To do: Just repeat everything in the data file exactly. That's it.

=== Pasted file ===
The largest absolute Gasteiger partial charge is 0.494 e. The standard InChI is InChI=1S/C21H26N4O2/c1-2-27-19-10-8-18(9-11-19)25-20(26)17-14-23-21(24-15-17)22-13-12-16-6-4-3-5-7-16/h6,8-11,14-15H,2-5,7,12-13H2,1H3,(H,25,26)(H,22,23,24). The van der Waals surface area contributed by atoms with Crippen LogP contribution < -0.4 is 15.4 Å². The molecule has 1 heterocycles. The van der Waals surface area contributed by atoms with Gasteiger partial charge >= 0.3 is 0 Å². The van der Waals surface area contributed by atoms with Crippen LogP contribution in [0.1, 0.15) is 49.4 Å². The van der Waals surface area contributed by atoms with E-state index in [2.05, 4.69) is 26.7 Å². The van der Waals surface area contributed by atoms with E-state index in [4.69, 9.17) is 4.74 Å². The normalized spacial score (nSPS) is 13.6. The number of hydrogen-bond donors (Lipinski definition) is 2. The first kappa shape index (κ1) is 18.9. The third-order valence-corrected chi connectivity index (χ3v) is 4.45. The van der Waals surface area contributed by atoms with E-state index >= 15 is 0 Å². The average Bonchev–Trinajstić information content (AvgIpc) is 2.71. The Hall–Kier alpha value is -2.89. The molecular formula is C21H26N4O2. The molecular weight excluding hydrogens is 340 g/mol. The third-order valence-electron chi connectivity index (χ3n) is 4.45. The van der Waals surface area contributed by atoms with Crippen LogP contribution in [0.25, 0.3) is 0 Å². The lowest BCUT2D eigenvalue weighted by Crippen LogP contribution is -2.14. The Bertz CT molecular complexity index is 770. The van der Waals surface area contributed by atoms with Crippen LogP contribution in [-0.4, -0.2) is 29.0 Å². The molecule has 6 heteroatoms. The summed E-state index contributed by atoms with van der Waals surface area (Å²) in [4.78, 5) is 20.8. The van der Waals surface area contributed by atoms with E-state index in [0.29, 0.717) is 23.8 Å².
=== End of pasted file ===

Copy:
The largest absolute Gasteiger partial charge is 0.494 e. The standard InChI is InChI=1S/C21H26N4O2/c1-2-27-19-10-8-18(9-11-19)25-20(26)17-14-23-21(24-15-17)22-13-12-16-6-4-3-5-7-16/h6,8-11,14-15H,2-5,7,12-13H2,1H3,(H,25,26)(H,22,23,24). The van der Waals surface area contributed by atoms with Crippen LogP contribution < -0.4 is 15.4 Å². The molecule has 1 heterocycles. The van der Waals surface area contributed by atoms with Gasteiger partial charge >= 0.3 is 0 Å². The van der Waals surface area contributed by atoms with Crippen LogP contribution in [0.1, 0.15) is 49.4 Å². The van der Waals surface area contributed by atoms with E-state index in [2.05, 4.69) is 26.7 Å². The van der Waals surface area contributed by atoms with E-state index in [4.69, 9.17) is 4.74 Å². The normalized spacial score (nSPS) is 13.6. The number of hydrogen-bond donors (Lipinski definition) is 2. The first kappa shape index (κ1) is 18.9. The third-order valence-corrected chi connectivity index (χ3v) is 4.45. The van der Waals surface area contributed by atoms with E-state index >= 15 is 0 Å². The average Bonchev–Trinajstić information content (AvgIpc) is 2.71. The Hall–Kier alpha value is -2.89. The molecular formula is C21H26N4O2. The molecular weight excluding hydrogens is 340 g/mol. The third-order valence-electron chi connectivity index (χ3n) is 4.45. The van der Waals surface area contributed by atoms with Crippen LogP contribution in [0.25, 0.3) is 0 Å². The lowest BCUT2D eigenvalue weighted by Crippen LogP contribution is -2.14. The Bertz CT molecular complexity index is 770. The van der Waals surface area contributed by atoms with Crippen LogP contribution in [-0.4, -0.2) is 29.0 Å². The molecule has 6 heteroatoms. The summed E-state index contributed by atoms with van der Waals surface area (Å²) in [4.78, 5) is 20.8. The van der Waals surface area contributed by atoms with E-state index in [0.29, 0.717) is 23.8 Å².